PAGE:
2017 Breeders' Cup Turf Expert Picks with Odds and Betting Predictions
The Breeders' Cup Turf - the annual American playground for European runners. In 33 editions of the race, the winner has come from over the big pond 21 times. Two trainers have dominated when coming from Europe. Sir Michael Stoute has won the race four times. And Aidan O'Brien, who has already set a world record for the most Grade 1 race wins in a year this year, has won it four times in the last six years. Both will be factors again here - Stoute has the likely favorite, and among O'Brien's multiple starters is the defending champion. Here's how the top of the likely fully-subscribed field sets up this year:
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Ulysses, 7/2: Stoute's likely favorite is coming off a third-place finish in the Arc de Triomphe last time out. That was a decent performance, and it felt like this was the spot he was being aimed for. He had to deal with a soft track last time out, which isn't his preference, so he should be happier at Del Mar as long as the standard lack of rain in San Diego holds up - which is what the forecast predicts. He had a nice win two back - one of three graded wins on the season - and Stoute obviously knows his stuff. The price isn't going to be great here, but if you think he isn't at least a factor here then you are fooling yourself. Last year he was fourth in this race, but the field was deeper then and he is more accomplished now.
Beach Patrol, 4/1: Chad Brown, the king of American turf racing, brings the likely top American hope here. He has won two in a row - the Arlington MIllion at a mile and a quarter and then the Turf Classic Invitational at Belmont over this same marathon distance at the end of September. He's in career form, and he has run at Del Mar - a second-place finish in the Hollywood Derby last December. He has the best chance of any American horse. The problem, though, is that the American group just doesn't feel that strong this year. I'm not convinced that he is good enough.
Highland Reel, 5/1: This horse won this race last year. Let me rephrase that - this horse stole this race last year. He got loose on the lead, was never really threatened, and just kept running right up to the wire. It was an impressive outing. He has run six times since, and it's a mixed bag. His first two outings in Hong Kong and Dubai were underwhelming. Then he won twice in June and looked impressive. But then he disappointed in July and laid a total egg last time out. That last race is what makes this horse so hard to figure out. It was a flat third at Ascot. On one hand you can discount it significantly because it was on a soft track which the horse does not like. Del Mar's surface should be much better for him. On the other hand, though, that race was just two weeks ago, which is the shortest layoff of his career, and Ascot is a long way from Del Mar. I don't much like him here, but then I didn't much like him last year either, and that didn't go well for me.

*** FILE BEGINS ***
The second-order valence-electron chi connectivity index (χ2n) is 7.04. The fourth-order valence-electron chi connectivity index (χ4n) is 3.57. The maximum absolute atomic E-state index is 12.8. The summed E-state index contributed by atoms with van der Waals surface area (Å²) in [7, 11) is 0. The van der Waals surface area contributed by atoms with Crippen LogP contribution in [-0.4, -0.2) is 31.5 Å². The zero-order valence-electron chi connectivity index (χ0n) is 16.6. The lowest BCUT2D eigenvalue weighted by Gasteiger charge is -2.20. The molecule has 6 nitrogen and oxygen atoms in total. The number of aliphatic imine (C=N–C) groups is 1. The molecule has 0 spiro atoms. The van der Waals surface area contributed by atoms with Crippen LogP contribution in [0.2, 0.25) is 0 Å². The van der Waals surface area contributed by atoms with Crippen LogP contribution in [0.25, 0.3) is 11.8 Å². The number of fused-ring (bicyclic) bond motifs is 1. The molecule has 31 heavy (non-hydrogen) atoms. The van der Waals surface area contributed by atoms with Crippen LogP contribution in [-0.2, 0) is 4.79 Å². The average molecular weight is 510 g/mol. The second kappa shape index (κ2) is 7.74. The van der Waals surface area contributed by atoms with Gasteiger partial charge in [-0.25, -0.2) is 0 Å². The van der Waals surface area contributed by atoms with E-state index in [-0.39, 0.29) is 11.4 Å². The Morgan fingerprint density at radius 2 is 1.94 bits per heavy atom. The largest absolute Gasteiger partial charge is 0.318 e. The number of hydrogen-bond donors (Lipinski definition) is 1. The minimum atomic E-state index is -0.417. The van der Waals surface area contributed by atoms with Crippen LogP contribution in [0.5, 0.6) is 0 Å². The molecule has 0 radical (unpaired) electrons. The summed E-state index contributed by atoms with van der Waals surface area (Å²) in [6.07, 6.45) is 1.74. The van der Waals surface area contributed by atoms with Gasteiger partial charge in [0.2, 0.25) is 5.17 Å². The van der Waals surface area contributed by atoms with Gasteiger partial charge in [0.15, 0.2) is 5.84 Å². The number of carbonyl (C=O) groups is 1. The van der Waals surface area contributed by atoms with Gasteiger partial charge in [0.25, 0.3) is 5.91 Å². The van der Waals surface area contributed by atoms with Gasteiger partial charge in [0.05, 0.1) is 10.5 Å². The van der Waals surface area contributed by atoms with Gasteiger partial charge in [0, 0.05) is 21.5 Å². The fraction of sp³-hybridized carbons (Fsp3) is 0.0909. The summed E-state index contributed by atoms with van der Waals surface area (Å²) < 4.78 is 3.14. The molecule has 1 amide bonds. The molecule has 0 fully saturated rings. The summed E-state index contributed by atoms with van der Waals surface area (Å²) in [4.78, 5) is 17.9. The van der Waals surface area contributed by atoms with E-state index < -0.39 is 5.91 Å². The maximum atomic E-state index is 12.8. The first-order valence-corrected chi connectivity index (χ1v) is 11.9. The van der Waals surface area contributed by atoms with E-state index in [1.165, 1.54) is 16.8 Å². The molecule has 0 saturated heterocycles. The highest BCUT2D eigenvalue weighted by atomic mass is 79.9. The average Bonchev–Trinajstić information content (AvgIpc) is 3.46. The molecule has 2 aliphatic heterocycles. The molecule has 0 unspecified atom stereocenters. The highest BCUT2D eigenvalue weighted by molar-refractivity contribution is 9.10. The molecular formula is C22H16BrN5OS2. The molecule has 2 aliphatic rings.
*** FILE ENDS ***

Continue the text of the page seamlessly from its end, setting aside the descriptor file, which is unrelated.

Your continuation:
Oscar Performance, 10/1: This is the top American three-year-old turf horse this year. The problem here is that three-year-old American horses have been notoriously uncompetitive in this race. He was third behind Beach Patrol and Fanciful Angel last time out, and that was his first time running at a mile and a half. My gut tells me that this year is all about experience and that he will be a real contender here down the road.
Sadler's Joy, 12/1: This horse had a career outing two back in the Sword Dancer at this same distance. He couldn't follow that up last time out, though, finishing fourth behind Beach Patrol in the race that produced so much of this field. More than any other horse in the field, this guy is pace dependent - he needs a fast early pace so that his deep closing kick is competitive. I am not convinced he'll get the race he needs or that he is good enough to capitalize even if he does. No thanks.
Fanciful Angel, 12/1: This five-year-old has 25 career starts but has gone through a lot of recent change. His first 23 were in Europe, but then he came over here for the Arlington Million in August and then was transferred to Chad Brown's barn before his last start in the Turf Classic Invitational. He was second in both of his American starts, so there is a high likelihood that he'll stick around here for the rest of his career - whatever that turns out to be. I respect the horse, and really respect Brown, but there isn't a Grade 1 or Group 1 win among those 25 starts, and it is hard to imagine him getting his first one here.
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